January 21, 2013 at 8:09 am |
  24. Michelle

    I think that David Thweatt plan to improve the secutiy is good. Putting the gun in a good guys hand, and put the security guards at schools make the envirement more safe for the students. I don't think that it will it make the student afraid to go to school. It might make them less afraid.

    January 21, 2013 at 3:14 am |
    • Carl

      I am totaly agree with you, Michelle.

      January 21, 2013 at 3:18 am |
  25. Input Welcome

    Working Draft: Re: Letter to the President

    NOTE: Your constructive input is welcome.

    We, the people are deeply concerned about the following, which we request, as we the people, your immediate attention to if at all possible. The reason that we make this immediate request is due to the very real concern for the safety, well-being, and protection from harm of mental patients of all ages, religions, nationalities, gender, race, and ethnicity, etc., and disabilities in light of the recent tragedies that has placed a huge amount of blame on autistic persons, and mandates signed by you that could be construed to violate the rights of the mentally ill and their families.

    Historically, the mentally ill have been treated poorly in this country, much like those whom the revered civil rights leaders of our great country challenged all to provide equal opportunity, education, rights, judicial access and fairness of courts, legal systems, education, schools, jobs, housing, health care, etc.. Today, we are asking you to do the same for the mentally ill and their families, communities, and society as a whole (as all could be disabled from mental illness at some point in their lives – and historically – most are).

    While the power and politics of the system within which the responsibility for mental health practices, procedures, and policies encompasses many whom benefit and thrive, many of the patients and much of society are made to suffer the greatest of burdens and sorrow because of it.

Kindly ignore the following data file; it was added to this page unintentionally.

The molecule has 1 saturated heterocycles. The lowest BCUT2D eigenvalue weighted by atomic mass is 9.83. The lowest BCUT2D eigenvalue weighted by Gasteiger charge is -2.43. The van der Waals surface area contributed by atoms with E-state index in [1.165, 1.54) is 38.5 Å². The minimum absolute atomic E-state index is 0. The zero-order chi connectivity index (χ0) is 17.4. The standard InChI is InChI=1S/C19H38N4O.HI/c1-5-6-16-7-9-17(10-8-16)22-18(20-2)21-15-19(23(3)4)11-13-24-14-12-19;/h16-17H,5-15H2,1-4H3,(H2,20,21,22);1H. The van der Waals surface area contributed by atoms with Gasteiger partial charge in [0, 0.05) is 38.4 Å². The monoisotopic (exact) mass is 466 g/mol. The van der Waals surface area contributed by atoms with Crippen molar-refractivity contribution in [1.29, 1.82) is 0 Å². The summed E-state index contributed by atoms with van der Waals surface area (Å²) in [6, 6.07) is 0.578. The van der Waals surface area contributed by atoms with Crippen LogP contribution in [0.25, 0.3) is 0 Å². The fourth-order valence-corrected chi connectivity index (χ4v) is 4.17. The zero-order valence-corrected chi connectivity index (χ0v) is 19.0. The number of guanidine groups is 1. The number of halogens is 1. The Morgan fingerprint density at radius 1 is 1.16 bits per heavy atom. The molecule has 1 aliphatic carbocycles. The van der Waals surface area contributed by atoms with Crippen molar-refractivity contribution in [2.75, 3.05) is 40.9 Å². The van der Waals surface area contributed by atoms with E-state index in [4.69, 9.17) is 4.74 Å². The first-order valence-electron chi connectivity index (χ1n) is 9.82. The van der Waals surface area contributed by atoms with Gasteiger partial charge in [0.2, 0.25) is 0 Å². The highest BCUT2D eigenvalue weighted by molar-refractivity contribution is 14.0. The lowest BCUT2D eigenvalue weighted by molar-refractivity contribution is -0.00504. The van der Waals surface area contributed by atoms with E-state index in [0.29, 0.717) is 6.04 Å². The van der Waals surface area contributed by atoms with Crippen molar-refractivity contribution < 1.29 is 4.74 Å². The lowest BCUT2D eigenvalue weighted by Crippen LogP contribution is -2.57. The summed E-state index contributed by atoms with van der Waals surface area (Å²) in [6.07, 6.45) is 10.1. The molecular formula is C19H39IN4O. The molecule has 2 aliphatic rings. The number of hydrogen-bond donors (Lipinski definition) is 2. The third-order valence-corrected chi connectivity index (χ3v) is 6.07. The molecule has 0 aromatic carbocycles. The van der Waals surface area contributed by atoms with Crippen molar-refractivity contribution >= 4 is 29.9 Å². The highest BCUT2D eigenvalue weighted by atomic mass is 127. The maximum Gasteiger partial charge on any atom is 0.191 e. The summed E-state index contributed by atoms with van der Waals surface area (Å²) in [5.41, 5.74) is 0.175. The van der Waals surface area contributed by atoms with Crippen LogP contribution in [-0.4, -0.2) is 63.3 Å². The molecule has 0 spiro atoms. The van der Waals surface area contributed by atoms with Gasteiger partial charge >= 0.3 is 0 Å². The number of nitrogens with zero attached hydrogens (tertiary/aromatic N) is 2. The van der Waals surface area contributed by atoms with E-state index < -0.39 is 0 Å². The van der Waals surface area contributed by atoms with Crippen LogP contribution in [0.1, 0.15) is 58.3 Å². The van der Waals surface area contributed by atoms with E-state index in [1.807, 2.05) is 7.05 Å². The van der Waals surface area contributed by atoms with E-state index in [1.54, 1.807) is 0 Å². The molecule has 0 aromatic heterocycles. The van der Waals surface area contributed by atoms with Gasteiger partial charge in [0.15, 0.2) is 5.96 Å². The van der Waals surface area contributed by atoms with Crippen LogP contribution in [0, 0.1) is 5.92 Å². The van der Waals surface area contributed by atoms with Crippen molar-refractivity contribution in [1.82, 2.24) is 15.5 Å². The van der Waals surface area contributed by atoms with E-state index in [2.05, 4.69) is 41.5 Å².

There are many reasons why so many suffer at the hands of the current mental health system, as you may well know. It is widely considered to be a system of care that is very deeply flawed by those whom are aware of the true realities of the way things really are in the mental health system, and/or the reasons and reasoning as to why the system is so flawed. To ask the patients to suffer through not only their illness, healing, recovery, and management of their illness at the same time that they must also suffer at the hands of this deeply flawed system places an inordinately undue and unhealthy burden and suffering on not only them, but on the whole of society as well.

    President Obama, the most obvious need that is not being considered in the last few weeks national affairs, in which you have so immediately made sweeping changes to the rights bestowed upon all of this great nation of independently minded souls, was one of the deep rooted anger that exists in the USA today, be it toward the mentally ill or gun rights issues or whatever. To single either one or whatever out for discrimination in signed action that will, in essence, limit the future and rights of every single citizen of this great nation, only serves to invite further victimization, discrimination and prejudice against all deemed to be or made to be in any group of similarly classified individuals. As outlined in the laws of this land, which you have sworn to uphold, and to which your pledge we honor as you do ours, as a united 'we the people' governed under a respected and trusted unifying law of the land, we humbly ask you to reconsider your recent actions under the same wisdom you value by your honor chosen mentors, and to whom, we thoughtfully agree to their mission of freedom and equality for all.